Smith first argues that the evidence is not sufficient to sustain his conviction of criminal vehicular homicide. The argument fails. We analyze insufficient-evidence claims by determining whether the evidence and its reasonable inferences in a light most favorable to the guilty verdict support the jury's verdict. Staunton v. State, 784 N.W.2d 289, 297 (Minn.2010) (quotation omitted). We will not disturb the verdict if “the jury, acting with due regard for the presumption of innocence and for the necessity of overcoming it by proof beyond a reasonable doubt, could reasonably conclude that [the] defendant was proven guilty of the offense charged.” Id. (quotation omitted). We “assume that the jury believed the state's witnesses and disbelieved contrary evidence.” State v. Brocks, 587 N.W.2d 37, 42 (Minn.1998).
A person is guilty of criminal vehicular homicide if he “causes ․ the death of another as a result of operating a motor vehicle ․ while having an alcohol concentration of 0.08 or more.” Minn.Stat. § 609.21, subd. 1(4). Section 609.21 does not define the word “cause,” but Minnesota law requires the state to prove that the act of operating a motor vehicle was the proximate cause of the victim's death. State v. Nelson, 806 N.W.2d 558, 562 (Minn.App.2011) (citing State v. Jaworsky, 505 N.W.2d 638, 643 (Minn.App.1993), review denied (Minn. Sept. 30, 1993)). A proximate cause is “something that played a substantial part in bringing about the death or injury.” Id. (quotation omitted) (explaining that Minnesota applies the civil substantial factor definition of causation in criminal vehicular homicide and operation cases); see also State v. Gatson, 801 N.W.2d 134, 146 (Minn.2011) (holding that defendant's actions were a substantial factor if he “injured the victim, which in turn led to the victim's death”) (quoting State v. Olson, 435 N.W.2d 530, 534 (Minn.1989)).
Smith proximately caused Schouveller's death because he caused the collision, a substantial factor in the death. We recognize that the pneumonia and aspiration were the medical causes of death rather than the brain injury and broken neck that immediately resulted from the collision. But the evidence supports the finding that the life-threatening, postcollision complications also resulted. Dr. McGee testified that Schouveller's aspiration with hypoxia resulted from the accident. Her initial treating physician, Dr. Dries, also testified that the aspiration likely developed because Schouveller could no longer breathe deeply, leading to partial lung collapse, and fluid accumulated in her chest after emergency medical professionals administered resuscitation fluids immediately after the collision. He also testified that Schouveller could not expel fluids from her lungs because her cough was weakened by pain, and she could not move her head or adjust her airway because the paralysis-inhibiting cervical collar restrained her.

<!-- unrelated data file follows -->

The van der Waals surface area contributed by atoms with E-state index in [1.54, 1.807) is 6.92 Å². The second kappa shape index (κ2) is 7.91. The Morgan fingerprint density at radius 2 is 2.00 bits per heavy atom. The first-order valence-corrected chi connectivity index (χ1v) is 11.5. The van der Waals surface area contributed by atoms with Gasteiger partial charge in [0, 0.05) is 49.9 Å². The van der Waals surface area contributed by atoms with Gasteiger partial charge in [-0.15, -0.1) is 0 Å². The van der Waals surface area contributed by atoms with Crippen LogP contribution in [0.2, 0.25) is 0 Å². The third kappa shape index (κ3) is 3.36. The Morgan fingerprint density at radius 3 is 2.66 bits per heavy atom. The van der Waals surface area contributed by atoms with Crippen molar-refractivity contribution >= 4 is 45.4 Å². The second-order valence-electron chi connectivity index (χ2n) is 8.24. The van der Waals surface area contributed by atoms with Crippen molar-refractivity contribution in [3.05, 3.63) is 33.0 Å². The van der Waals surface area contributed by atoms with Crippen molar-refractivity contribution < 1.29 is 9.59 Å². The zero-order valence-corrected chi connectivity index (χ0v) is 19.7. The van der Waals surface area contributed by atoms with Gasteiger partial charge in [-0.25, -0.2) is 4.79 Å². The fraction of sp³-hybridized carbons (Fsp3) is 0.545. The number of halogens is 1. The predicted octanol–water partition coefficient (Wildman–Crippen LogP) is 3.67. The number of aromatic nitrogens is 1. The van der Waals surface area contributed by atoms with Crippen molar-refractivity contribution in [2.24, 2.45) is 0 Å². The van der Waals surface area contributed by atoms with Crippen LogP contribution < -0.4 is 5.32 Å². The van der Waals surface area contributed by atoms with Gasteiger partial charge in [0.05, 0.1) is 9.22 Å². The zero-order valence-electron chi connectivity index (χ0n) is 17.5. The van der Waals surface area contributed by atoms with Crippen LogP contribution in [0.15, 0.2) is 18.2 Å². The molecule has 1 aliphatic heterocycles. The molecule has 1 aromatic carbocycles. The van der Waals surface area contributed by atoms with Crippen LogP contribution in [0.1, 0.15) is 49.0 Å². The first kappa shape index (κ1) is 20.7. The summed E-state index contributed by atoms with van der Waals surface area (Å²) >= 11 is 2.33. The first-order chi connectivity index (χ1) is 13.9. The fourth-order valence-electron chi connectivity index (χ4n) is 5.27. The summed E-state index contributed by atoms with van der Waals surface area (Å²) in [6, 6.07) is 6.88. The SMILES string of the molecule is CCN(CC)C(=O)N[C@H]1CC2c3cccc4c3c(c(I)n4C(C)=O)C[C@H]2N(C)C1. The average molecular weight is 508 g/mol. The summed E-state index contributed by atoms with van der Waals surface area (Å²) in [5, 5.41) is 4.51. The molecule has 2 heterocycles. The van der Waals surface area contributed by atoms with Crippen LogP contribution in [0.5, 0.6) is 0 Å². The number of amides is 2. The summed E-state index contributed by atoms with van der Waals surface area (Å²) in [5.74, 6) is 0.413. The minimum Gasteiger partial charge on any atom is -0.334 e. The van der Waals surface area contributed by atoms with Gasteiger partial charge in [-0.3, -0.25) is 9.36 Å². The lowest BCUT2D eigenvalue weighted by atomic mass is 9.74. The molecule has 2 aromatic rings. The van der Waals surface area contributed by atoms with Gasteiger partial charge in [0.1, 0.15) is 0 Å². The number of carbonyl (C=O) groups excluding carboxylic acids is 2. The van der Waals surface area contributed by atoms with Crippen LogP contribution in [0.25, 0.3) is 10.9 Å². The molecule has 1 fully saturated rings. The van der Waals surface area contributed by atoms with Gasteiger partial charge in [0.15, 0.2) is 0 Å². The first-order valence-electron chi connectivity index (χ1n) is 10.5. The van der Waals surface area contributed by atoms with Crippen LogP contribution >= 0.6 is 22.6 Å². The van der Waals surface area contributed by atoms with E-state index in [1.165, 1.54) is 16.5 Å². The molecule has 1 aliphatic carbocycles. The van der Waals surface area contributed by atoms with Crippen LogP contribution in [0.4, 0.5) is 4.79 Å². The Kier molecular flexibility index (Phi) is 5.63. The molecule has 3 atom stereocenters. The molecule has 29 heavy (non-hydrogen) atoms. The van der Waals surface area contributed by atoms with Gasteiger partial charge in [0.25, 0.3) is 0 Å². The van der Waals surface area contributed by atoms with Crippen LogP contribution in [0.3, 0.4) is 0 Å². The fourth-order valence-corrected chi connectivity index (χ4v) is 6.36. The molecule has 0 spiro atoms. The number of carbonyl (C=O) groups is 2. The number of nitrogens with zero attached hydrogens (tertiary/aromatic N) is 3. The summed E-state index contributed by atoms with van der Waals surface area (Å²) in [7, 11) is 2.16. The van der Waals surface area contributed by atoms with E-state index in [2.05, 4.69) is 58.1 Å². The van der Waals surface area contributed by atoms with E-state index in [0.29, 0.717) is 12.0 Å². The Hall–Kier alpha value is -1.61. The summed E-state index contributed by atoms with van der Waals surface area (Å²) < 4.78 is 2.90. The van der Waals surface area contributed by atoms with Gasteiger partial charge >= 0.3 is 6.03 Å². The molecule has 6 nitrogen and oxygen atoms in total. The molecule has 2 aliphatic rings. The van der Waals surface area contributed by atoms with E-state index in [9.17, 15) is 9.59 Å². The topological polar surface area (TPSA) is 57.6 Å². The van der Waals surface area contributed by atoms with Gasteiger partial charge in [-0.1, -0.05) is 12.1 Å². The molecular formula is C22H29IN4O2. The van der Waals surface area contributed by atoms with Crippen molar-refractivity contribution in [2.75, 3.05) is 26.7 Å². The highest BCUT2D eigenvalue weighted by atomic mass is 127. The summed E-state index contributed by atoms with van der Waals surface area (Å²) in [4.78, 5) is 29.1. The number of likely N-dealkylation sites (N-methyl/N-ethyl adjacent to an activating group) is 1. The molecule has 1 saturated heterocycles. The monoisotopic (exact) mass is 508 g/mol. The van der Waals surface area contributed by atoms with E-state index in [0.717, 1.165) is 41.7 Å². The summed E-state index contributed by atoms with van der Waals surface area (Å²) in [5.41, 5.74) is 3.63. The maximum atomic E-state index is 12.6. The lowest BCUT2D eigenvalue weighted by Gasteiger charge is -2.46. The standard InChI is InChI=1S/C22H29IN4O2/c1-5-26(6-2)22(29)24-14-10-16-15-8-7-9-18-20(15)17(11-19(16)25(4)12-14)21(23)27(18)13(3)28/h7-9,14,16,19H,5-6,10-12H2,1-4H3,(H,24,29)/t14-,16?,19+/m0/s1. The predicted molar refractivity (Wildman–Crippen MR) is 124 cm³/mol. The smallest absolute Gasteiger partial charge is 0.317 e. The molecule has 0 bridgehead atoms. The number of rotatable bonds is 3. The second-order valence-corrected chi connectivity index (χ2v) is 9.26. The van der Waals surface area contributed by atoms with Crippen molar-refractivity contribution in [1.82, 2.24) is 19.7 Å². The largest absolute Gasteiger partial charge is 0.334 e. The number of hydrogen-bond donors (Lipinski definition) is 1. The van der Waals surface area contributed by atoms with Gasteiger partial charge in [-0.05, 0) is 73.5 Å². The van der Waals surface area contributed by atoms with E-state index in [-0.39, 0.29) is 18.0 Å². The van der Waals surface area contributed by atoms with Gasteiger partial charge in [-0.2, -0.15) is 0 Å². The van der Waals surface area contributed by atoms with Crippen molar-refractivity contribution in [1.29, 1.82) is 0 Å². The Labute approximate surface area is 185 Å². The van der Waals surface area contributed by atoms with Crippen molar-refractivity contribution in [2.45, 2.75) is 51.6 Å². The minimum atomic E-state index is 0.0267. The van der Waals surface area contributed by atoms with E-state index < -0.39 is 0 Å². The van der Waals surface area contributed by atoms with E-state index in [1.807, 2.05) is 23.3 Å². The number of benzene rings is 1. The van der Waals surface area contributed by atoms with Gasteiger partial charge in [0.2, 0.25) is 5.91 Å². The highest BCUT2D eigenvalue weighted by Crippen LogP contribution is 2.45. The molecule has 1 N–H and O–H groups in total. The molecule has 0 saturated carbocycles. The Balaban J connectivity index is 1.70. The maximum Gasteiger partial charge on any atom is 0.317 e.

Dr. McGee also testified that Schouveller's death resulted from her collision injuries, although he mistakenly testified that she was resuscitated at one point during her treatment. Like Dr. Dries, Dr. McGee testified that aspiration and pneumonia are common complications for elderly people who, like Schouveller, are forced to remain in a prone position.
We are not persuaded otherwise by Smith's challenge to the prosecutor's use of the phrase “but for” during closing argument. Failing the “but for” test does not establish causation. See Harpster v. Hetherington, 512 N.W.2d 585, 586 (Minn.1994). Smith is correct that the state could not prove causation merely by demonstrating that “but for” Smith's alcohol-influenced collision Schouveller would not have died. But it is clear from the record that the state presented sufficient evidence that Smith's actions played a substantial part in Schouveller's death.
Smith also argues that Schouveller's do-not-resuscitate order acted as an intervening superseding cause that relieves him of any criminal culpability for her death. This raises an issue of first impression in Minnesota. To prove criminal vehicular homicide, the state must not only show that Smith's actions proximately caused Schouveller's death, there also must not have been “the intervention of an efficient independent force in which [Smith] did not participate or which he could not reasonably have foreseen.” See Jaworsky, 505 N.W.2d at 643. A superseding cause “breaks the chain of causation” that the defendant began with his conduct. Nelson, 806 N.W.2d at 563. It is a separate act that operates as an independent force to produce the victim's injury. Id. “If the defendant seeks to establish a superseding cause, the intervening conduct must be the sole cause of the end result.” Gatson, 801 N.W.2d at 146 (quotation omitted).
In a criminal vehicular homicide case, an intervening cause is considered a superseding cause if it satisfies four elements:
1) Its harmful effects must have occurred after the original negligence; 2) it must not have been brought about by the original negligence; 3) it must have actively worked to bring about a result which would not otherwise have followed from the original negligence; and 4) it must not have been reasonably foreseeable by the original wrongdoer.